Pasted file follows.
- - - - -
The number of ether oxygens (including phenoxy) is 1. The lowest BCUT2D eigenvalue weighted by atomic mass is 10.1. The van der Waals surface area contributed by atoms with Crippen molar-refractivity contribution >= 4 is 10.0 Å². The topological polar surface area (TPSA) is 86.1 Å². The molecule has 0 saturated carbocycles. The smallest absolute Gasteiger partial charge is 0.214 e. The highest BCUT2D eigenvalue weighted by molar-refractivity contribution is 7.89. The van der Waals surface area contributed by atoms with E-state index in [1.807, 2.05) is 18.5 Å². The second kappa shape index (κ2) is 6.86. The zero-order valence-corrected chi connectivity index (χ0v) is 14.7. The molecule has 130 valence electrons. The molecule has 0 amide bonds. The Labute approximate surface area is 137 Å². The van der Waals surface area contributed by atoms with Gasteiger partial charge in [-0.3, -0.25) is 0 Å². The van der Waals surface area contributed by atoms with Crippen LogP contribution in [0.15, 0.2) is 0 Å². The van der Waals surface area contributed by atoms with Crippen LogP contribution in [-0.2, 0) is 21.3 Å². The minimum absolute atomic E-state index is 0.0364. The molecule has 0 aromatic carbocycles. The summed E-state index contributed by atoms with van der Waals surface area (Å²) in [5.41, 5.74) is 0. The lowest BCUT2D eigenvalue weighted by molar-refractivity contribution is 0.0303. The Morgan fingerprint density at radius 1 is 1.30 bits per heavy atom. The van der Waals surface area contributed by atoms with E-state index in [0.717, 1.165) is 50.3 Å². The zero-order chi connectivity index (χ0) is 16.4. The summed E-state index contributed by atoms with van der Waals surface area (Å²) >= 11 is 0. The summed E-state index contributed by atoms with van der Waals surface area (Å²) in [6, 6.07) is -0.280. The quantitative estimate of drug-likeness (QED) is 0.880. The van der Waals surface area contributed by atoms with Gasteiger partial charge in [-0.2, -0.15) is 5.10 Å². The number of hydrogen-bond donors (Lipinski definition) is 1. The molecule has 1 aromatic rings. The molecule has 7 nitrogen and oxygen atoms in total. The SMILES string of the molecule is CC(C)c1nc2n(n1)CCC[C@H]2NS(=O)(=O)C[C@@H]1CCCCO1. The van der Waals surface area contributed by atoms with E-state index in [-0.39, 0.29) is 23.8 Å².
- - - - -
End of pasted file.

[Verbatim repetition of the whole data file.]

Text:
The number of ether oxygens (including phenoxy) is 1. The lowest BCUT2D eigenvalue weighted by atomic mass is 10.1. The van der Waals surface area contributed by atoms with Crippen molar-refractivity contribution >= 4 is 10.0 Å². The topological polar surface area (TPSA) is 86.1 Å². The molecule has 0 saturated carbocycles. The smallest absolute Gasteiger partial charge is 0.214 e. The highest BCUT2D eigenvalue weighted by molar-refractivity contribution is 7.89. The van der Waals surface area contributed by atoms with E-state index in [1.807, 2.05) is 18.5 Å². The second kappa shape index (κ2) is 6.86. The zero-order valence-corrected chi connectivity index (χ0v) is 14.7. The molecule has 130 valence electrons. The molecule has 0 amide bonds. The Labute approximate surface area is 137 Å². The van der Waals surface area contributed by atoms with Gasteiger partial charge in [-0.3, -0.25) is 0 Å². The van der Waals surface area contributed by atoms with Crippen LogP contribution in [0.15, 0.2) is 0 Å². The van der Waals surface area contributed by atoms with Crippen LogP contribution in [-0.2, 0) is 21.3 Å². The minimum absolute atomic E-state index is 0.0364. The molecule has 0 aromatic carbocycles. The summed E-state index contributed by atoms with van der Waals surface area (Å²) in [5.41, 5.74) is 0. The lowest BCUT2D eigenvalue weighted by molar-refractivity contribution is 0.0303. The Morgan fingerprint density at radius 1 is 1.30 bits per heavy atom. The van der Waals surface area contributed by atoms with E-state index in [0.717, 1.165) is 50.3 Å². The zero-order chi connectivity index (χ0) is 16.4. The summed E-state index contributed by atoms with van der Waals surface area (Å²) >= 11 is 0. The summed E-state index contributed by atoms with van der Waals surface area (Å²) in [6, 6.07) is -0.280. The quantitative estimate of drug-likeness (QED) is 0.880. The van der Waals surface area contributed by atoms with Gasteiger partial charge in [-0.2, -0.15) is 5.10 Å². The number of hydrogen-bond donors (Lipinski definition) is 1. The molecule has 1 aromatic rings. The molecule has 7 nitrogen and oxygen atoms in total. The SMILES string of the molecule is CC(C)c1nc2n(n1)CCC[C@H]2NS(=O)(=O)C[C@@H]1CCCCO1. The van der Waals surface area contributed by atoms with E-state index in [-0.39, 0.29) is 23.8 Å².